The Hermit Thrush
- according to the oral traditions of the Iroquois people

See Also: Tales of the Iroquois

Note: Ideally, the best way for this story to be communicated is in the Old Way - elders gathered with their younger relatives, during the colder months, educating each other within the family circle. The written word can only convey a part of the richness of a story such as this. However, in trying to convey the rhythm of the oral tradition, I have broken the story into small pieces. Enjoy.

Long ago, the Birds had no songs. Only Man could sing, and every morning, Man would greet the rising Sun with a song. The Birds, as they were flying by, would often stop and listen to the beautiful songs of Man. In their hearts they wished that they too could sing. One day, the Good Spirit visited the Earth.

The Good Spirit walked over the earth inspecting the various things he had created. As he walked through the forest, he noticed that there was a great silence. Something seemed to be missing.

As the Good Spirit pondered, the sun sank behind the western hills. From the direction of the river, where there was an Indian village, there sounded the deep rich tones of an Indian drum, followed by the sacred chanting of the sunset song. The Good Spirit listened. The song was pleasing to the ears of the Good Spirit.

The Good Spirit looked around. He noticed that the Birds were also listening to the singing. "That is what is missing!" said the Good Spirit. "Birds should also have songs."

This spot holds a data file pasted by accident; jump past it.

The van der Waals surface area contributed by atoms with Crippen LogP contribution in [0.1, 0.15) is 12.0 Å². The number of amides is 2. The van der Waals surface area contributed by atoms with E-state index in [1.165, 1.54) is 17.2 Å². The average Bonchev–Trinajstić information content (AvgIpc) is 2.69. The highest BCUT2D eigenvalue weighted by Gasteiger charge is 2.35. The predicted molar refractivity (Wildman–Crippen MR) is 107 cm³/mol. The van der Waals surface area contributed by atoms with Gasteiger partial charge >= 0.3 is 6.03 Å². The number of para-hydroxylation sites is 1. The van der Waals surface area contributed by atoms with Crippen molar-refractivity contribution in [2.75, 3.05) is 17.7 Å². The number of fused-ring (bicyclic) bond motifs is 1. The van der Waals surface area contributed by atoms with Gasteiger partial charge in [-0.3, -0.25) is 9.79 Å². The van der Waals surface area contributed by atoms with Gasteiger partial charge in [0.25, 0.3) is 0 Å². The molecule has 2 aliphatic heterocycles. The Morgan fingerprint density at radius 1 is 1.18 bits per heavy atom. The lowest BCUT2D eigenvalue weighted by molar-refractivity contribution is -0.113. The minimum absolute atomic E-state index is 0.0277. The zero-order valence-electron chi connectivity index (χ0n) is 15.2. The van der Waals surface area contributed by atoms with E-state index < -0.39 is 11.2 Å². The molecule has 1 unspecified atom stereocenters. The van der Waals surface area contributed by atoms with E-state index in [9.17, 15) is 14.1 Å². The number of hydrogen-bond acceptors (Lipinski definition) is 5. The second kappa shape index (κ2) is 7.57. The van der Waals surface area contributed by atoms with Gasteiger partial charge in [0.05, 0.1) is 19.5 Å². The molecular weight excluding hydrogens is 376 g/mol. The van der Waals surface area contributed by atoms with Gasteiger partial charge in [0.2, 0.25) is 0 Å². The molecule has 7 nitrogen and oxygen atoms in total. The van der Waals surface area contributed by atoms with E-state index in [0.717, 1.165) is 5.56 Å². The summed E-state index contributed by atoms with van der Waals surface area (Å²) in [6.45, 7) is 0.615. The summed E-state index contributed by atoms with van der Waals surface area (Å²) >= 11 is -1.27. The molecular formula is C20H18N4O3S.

The next day, the Good Spirit called all of the Birds to a great council. From near and far they came. The sky was filled with flying birds.

The trees and bushes bent to the earth under the weight of so many.

On the great Council Rock sat the Good Spirit. He waited until all of the Birds had perched and had become quiet.

The Good Spirit spoke. He asked the Birds if they would like to have songs, songs such as the People sang.

With one accord, the Birds all chirped, "Yes! Yes!"

"Very well," said the Good Spirit. "Tomorrow when the Sun rises in the East, you are all to fly up in the Sky. You are to fly as high as you can. When you can fly no higher, you will find your song. That Bird who flies the highest will have the most beautiful song of all of the Birds." Saying these words, the Good Spirit vanished.

Next morning, long before sunrise, the Birds were ready. There were Birds everywhere. The Earth was covered with them. There was great excitement. However, one little Bird was very unhappy. He was the little brown Thrush. Perched beside him was the great Eagle. As the little Bird gazed at the Eagle, he thought, "What chance have I to compete with this great Bird? I am so little and Eagle is so large. I will never be able to fly as high as he."

As he was thus thinking, an idea entered his mind. "Eagle is so excited that he will not notice me." With this thought in mind, the brown bird flew like a flash to the Eagle's head, and quickly hid under his feathers. The great Eagle was so excited that he did not notice the little Thrush. "With my great wings, I will surely win," said he.

The Sun finally looked over the eastern hill. With a great roar of wings, the many birds took off.

The air was so full of flying Birds that for a time, the sky was dark. Their bodies covered the face of the Sun.